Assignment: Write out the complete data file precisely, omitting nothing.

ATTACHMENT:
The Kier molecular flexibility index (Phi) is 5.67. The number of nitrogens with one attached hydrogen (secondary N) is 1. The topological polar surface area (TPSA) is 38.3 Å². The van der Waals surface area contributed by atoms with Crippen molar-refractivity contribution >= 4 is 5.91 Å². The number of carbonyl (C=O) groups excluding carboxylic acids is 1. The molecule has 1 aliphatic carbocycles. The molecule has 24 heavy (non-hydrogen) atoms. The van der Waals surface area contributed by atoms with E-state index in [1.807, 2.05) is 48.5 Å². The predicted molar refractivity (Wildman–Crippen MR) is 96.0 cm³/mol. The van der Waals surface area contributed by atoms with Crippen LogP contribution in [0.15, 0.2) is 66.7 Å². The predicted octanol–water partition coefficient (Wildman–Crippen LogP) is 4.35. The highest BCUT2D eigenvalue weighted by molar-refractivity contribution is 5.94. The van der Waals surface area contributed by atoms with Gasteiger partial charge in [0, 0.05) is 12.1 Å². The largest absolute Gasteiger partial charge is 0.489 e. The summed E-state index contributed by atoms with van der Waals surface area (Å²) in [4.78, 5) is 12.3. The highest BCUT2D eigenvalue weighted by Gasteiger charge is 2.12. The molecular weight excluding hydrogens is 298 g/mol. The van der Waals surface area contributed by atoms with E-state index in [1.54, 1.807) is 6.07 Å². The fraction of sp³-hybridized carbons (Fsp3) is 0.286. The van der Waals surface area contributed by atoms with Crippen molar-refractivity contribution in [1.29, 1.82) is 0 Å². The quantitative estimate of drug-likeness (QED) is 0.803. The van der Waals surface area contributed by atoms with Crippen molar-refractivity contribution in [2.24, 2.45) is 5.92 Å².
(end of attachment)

The Kier molecular flexibility index (Phi) is 5.67. The number of nitrogens with one attached hydrogen (secondary N) is 1. The topological polar surface area (TPSA) is 38.3 Å². The van der Waals surface area contributed by atoms with Crippen molar-refractivity contribution >= 4 is 5.91 Å². The number of carbonyl (C=O) groups excluding carboxylic acids is 1. The molecule has 1 aliphatic carbocycles. The molecule has 24 heavy (non-hydrogen) atoms. The van der Waals surface area contributed by atoms with E-state index in [1.807, 2.05) is 48.5 Å². The predicted molar refractivity (Wildman–Crippen MR) is 96.0 cm³/mol. The van der Waals surface area contributed by atoms with Crippen LogP contribution in [0.15, 0.2) is 66.7 Å². The predicted octanol–water partition coefficient (Wildman–Crippen LogP) is 4.35. The highest BCUT2D eigenvalue weighted by molar-refractivity contribution is 5.94. The van der Waals surface area contributed by atoms with Gasteiger partial charge in [0, 0.05) is 12.1 Å². The largest absolute Gasteiger partial charge is 0.489 e. The summed E-state index contributed by atoms with van der Waals surface area (Å²) in [4.78, 5) is 12.3. The highest BCUT2D eigenvalue weighted by Gasteiger charge is 2.12. The molecular weight excluding hydrogens is 298 g/mol. The van der Waals surface area contributed by atoms with E-state index in [1.54, 1.807) is 6.07 Å². The fraction of sp³-hybridized carbons (Fsp3) is 0.286. The van der Waals surface area contributed by atoms with Crippen molar-refractivity contribution in [1.29, 1.82) is 0 Å². The quantitative estimate of drug-likeness (QED) is 0.803. The van der Waals surface area contributed by atoms with Crippen molar-refractivity contribution in [2.24, 2.45) is 5.92 Å².